This conclusion demonstrated approval for past and forthcoming gene editing research involving human embryos. Accordingly, the experiment involving the editing of human embryos published in April 2015 by a group of Chinese scientists would be considered “legitimate.” This is not a comment on the ethics or the science of the research. This is merely to say that the research in non-viable human embryos using CRISPR-Cas9 technology to “repair” the HBB gene that can cause beta-thalassemia was done in accordance with applicable rules in China (and, for that matter, applicable rules in a number of other countries). Similarly, the research approved in February 2016 by the Human Fertilisation & Embryology Authority in the United Kingdom, to better understand the basic biology of human development, would also be considered “legitimate.”

The views, opinions and positions expressed by these authors and blogs are theirs and do not necessarily represent that of the Bioethics Research Library and Kennedy Institute of Ethics or Georgetown University.

Bioethics Blogs

Gene Editing: A CBC Interview of Margaret Somerville and Julian Savulescu

The following is a transcript of an interview conducted by Jim Brown from Canadian Broad Casting Corporation’s program, The 180, on 3 December between Margaret Somerville and Julian Savulescu

Margaret Somerville is the Founding Director of the Centre for Medicine, Ethics and Law, the Samuel Gale Chair in Law and Professor in the Faculty of Medicine at McGill University, Montreal. She’s also the author of the new book ‘Bird on an Ethics Wire: Battles about Values in the Culture Wars’.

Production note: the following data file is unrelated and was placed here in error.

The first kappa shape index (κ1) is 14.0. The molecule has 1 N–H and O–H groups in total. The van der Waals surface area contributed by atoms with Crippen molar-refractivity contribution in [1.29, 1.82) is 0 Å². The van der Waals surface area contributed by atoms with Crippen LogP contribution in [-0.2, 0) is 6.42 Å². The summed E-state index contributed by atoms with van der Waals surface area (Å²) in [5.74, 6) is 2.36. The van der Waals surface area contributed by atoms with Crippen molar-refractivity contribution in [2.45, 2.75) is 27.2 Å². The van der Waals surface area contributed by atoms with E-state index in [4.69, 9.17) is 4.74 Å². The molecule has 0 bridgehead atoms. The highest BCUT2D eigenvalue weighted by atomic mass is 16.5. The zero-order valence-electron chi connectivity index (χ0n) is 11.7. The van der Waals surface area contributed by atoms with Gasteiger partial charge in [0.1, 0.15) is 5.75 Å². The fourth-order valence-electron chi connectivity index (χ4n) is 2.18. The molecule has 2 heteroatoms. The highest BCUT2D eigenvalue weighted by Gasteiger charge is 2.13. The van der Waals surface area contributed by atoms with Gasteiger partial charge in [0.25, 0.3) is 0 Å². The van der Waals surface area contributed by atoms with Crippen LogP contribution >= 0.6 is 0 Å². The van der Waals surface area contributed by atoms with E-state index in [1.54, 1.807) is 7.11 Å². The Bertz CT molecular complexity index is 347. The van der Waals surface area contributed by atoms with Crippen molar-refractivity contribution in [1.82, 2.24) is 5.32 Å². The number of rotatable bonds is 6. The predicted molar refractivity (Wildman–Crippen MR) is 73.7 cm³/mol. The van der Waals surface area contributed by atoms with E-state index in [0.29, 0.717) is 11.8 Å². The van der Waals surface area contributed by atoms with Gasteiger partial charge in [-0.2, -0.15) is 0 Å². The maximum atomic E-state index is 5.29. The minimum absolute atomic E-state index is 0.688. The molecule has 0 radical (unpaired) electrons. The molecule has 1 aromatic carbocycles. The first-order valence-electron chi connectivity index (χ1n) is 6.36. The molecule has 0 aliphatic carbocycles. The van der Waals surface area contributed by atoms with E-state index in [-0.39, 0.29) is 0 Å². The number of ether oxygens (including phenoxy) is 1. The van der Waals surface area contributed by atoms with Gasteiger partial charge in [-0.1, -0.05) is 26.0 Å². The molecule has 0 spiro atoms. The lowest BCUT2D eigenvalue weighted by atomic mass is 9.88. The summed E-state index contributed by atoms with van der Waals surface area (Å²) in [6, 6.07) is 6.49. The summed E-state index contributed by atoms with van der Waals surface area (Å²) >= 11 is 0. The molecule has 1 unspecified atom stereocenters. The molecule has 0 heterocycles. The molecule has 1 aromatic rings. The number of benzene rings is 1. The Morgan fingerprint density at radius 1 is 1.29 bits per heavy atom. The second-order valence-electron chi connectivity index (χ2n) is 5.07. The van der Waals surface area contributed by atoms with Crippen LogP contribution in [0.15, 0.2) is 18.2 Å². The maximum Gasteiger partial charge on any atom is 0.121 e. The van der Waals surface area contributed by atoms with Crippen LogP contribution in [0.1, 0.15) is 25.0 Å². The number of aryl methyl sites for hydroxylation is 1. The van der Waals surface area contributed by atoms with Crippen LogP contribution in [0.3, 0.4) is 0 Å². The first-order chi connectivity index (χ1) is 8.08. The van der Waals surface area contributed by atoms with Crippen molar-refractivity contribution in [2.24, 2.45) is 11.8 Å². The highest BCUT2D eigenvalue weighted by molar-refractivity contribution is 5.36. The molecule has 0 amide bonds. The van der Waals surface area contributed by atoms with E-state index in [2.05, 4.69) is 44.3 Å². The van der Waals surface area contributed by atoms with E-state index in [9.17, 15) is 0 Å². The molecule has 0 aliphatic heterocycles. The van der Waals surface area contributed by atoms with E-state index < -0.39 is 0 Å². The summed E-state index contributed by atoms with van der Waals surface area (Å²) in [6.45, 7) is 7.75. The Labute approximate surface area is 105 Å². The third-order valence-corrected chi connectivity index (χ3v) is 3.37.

Julian Savulescu is Uehiro Chair in Practical Ethics and Director of the Oxford Uehiro Centre for Practical Ethics at the University of Oxford.

JB: Julian Savulescu, if I could begin with you. You argue that there is a moral imperative for us to pursue gene editing research. Briefly, why do you think it’s so important for us to embrace this technology?

JS: Genetic engineering has been around for about 30 years, widely used in medical research, and also in agriculture, but gene editing is a new version of genetic engineering that is highly accurate, specific, and is able to modify genomes without causing side effects or damage. It’s already been used to create malaria-fighting mosquitoes, drought-resistant wheat, and in other areas of agriculture. But what’s currently being proposed is the genetic modification of human embryos, and this has caused widespread resistance. I think there’s a moral obligation to do this kind of research in the following way. This could be used to create human embryos with very precise genetic modifications, to understand how we develop, why development goes wrong, why genetic disorders occur.

The views, opinions and positions expressed by these authors and blogs are theirs and do not necessarily represent that of the Bioethics Research Library and Kennedy Institute of Ethics or Georgetown University.

Bioethics Blogs

Exploring the Future of Gene Editing

by Christopher Thomas Scott